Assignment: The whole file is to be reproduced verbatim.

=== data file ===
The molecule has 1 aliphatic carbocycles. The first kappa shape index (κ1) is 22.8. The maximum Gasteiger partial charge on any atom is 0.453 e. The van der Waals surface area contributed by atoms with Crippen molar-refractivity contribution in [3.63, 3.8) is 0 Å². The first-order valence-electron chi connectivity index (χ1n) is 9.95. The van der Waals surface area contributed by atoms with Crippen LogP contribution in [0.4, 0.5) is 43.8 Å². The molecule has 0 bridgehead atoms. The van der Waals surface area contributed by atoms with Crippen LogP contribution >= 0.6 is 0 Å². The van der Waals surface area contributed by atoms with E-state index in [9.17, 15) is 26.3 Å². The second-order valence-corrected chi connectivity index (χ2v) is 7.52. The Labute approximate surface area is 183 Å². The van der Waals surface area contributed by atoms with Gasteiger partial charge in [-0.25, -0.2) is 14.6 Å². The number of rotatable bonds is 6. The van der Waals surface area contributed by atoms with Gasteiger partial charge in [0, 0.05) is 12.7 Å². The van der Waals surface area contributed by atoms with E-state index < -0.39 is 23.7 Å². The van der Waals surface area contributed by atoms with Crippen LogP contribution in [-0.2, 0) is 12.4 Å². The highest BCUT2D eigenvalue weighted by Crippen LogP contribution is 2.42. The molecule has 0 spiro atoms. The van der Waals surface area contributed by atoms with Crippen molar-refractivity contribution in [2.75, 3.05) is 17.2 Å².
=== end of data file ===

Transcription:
The molecule has 1 aliphatic carbocycles. The first kappa shape index (κ1) is 22.8. The maximum Gasteiger partial charge on any atom is 0.453 e. The van der Waals surface area contributed by atoms with Crippen molar-refractivity contribution in [3.63, 3.8) is 0 Å². The first-order valence-electron chi connectivity index (χ1n) is 9.95. The van der Waals surface area contributed by atoms with Crippen LogP contribution in [0.4, 0.5) is 43.8 Å². The molecule has 0 bridgehead atoms. The van der Waals surface area contributed by atoms with Crippen LogP contribution >= 0.6 is 0 Å². The van der Waals surface area contributed by atoms with E-state index in [9.17, 15) is 26.3 Å². The second-order valence-corrected chi connectivity index (χ2v) is 7.52. The Labute approximate surface area is 183 Å². The van der Waals surface area contributed by atoms with Gasteiger partial charge in [-0.25, -0.2) is 14.6 Å². The number of rotatable bonds is 6. The van der Waals surface area contributed by atoms with Gasteiger partial charge in [0, 0.05) is 12.7 Å². The van der Waals surface area contributed by atoms with E-state index < -0.39 is 23.7 Å². The van der Waals surface area contributed by atoms with Crippen LogP contribution in [-0.2, 0) is 12.4 Å². The highest BCUT2D eigenvalue weighted by Crippen LogP contribution is 2.42. The molecule has 0 spiro atoms. The van der Waals surface area contributed by atoms with Crippen molar-refractivity contribution in [2.75, 3.05) is 17.2 Å².